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On Juneteenth, a Bristol Bay historian talks about racism and diversity in Alaska

Courtesy of Henry and Helen Herrmann, KATM Collection, National Park Service

In honor of Juneteenth this year, KDLG spoke with a Bristol Bay historian about the history of Black Americans, and racism, in the state of Alaska and here in Bristol Bay. 




One hundred and fifty-five years ago on the 19th of June, the last enslaved people in Galveston, Texas, learned they were free, a full two and a half years after the Emancipation Proclamation.


Since that day in 1865, what’s come to be known as Juneteenth, the holiday has spread throughout communities in the United States as a day celebrating the belated liberation of Black people in America, as well as a time to reflect on continued inequity. This year, the holiday is receiving heightened attention amidst the nationwide protests against racist police brutality and inequality. 



“I think Alaskans like to think that we are different than the lower 48, but the reason why Alaska studies is mandatory in schools is because of racist attacks on Alaska Native people in the late part of the 20th century,” said Katie Ringsmuth, the historian and director of the NN Cannery History Project.


“Racism absolutely still exists, and you see the systematic racism even in how we speak about rural versus urban, it’s embedded in there [...] However, it’s also important to recognize that Alaska is going to pass an anti-discrimination act in the 1940s, 10 years before Brown v. Board of Education,” she said. 

The legislature initially failed to pass an anti-discrimination bill in 1943. Elizabeth Peratrovitch, a Tlingit leader, championedanother version of the bill two years later, in 1945. 

Bristol Bay’s salmon industry in the 1800s was predominantly Alaska Native and white. Most of the cannery workers were Chinese, until the Chinese Exclusion Act in the late 1800s, when local governments, and the United States Congress, passed a series of acts severely restricting Chinese immigration and therefore Chinese immigrants' ability to work in the U.S.


“African American story, it’s really about the power of African American purchase of canned salmon,” Ringsmuth said.  

She added that the American South was a large market for Alaska canned salmon. That marketing was overtly racist -- some salmon labels even referenced slavery. There were also more insidious forms of racism.

“In those days, they put the bad cans off to the side, so those were sold in markets… in African American communities. So the lesser brands, the brands that were not considered high-end, those were made and targeted to the African American community, and we’re talking, this is back in the turn of the century,” said Ringsmuth.

The numbers of Black workers in Bristol Bay canneries was very low, Ringsmuth explained.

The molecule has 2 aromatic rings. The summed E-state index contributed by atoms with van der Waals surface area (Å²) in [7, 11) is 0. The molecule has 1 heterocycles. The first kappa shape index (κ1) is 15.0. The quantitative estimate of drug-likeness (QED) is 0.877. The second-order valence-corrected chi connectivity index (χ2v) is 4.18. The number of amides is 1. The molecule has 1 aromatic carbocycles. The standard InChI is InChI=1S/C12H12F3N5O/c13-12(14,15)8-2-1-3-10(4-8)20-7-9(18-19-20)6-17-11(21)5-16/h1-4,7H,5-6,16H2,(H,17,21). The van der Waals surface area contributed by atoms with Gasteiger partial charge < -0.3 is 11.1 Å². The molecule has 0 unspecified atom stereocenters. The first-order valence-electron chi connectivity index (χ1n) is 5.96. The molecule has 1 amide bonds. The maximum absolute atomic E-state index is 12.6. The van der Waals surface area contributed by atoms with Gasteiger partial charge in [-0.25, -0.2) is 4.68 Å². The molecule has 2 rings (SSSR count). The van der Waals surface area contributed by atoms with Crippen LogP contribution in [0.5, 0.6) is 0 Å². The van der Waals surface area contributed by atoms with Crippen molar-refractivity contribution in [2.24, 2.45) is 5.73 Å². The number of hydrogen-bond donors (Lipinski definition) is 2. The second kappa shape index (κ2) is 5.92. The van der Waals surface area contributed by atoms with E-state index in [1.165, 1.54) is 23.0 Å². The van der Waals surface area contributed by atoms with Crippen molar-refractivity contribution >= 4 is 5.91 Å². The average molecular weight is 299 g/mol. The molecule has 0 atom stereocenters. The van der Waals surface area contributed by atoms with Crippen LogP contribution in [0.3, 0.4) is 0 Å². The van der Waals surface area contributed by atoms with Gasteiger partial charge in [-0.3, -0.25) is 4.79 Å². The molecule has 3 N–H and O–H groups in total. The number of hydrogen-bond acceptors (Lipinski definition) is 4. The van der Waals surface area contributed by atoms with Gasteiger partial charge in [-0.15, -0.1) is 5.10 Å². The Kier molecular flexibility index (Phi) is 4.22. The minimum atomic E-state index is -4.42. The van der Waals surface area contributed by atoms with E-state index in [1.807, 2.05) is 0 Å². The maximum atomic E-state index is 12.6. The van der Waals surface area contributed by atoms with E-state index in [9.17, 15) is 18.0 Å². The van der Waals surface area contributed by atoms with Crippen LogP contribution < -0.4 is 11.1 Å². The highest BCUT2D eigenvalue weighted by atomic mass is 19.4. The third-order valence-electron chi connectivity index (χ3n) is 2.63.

“But nevertheless there’s a photograph of a cannery crew which I think is Diamond J, if I’m correct, and you look at the faces of the crew and this is probably the early 1930s when the photo was taken and it is a multicultural story,” she said.  

“Alaska canneries were places of discrimination, racism, and then later when women come onto the scene, sexism, they’re also sites where you see change occur too,” she added, saying that minority communities in the canneries levied lawsuits that forced change in the discriminatory practices of the plants in the 1970s. 

In other areas of Alaska during the late 1940s, the work of Black Americans in the military on the AlCan Highway helped convince President Truman to integrate the troops, even as restrictive covenants in some Alaskan cities barred Black people from purchasing homes in certain areas. 

Ringsmuth ultimately sees historical projects, like the NN Cannery project, as a way for people to learn about Alaska’s history of diversity and growth.

“You have these places, our military bases, we have neighborhoods that are some of the most diverse in the nation, we have industry like the fishing industry that is multinational, trans-national if you will, even the salmon come from all over the world, so how can we use that to empower ourselves, and I think that’s really the question, and that’s at the end of the day what the NN Cannery Project hopes to do.” 

Alaska State Senator Elvi Grey-Jackson announced Friday that she will propose legislation next year to designate the 19th of June as a state Juneteenth holiday. Alaska currently designates the third Saturday in June as Juneteenth. 

In the press release, Senator Grey-Jackson said, “Establishing Juneteenth as an official day of recognition in Alaska not only acknowledges the wrongful enslavement of African-Americans, but also recognizes there is still a lot of work that needs to be done in this country to establish equity for all Americans.”


Contact the author at sage@kdlg.org or 907-842-2200.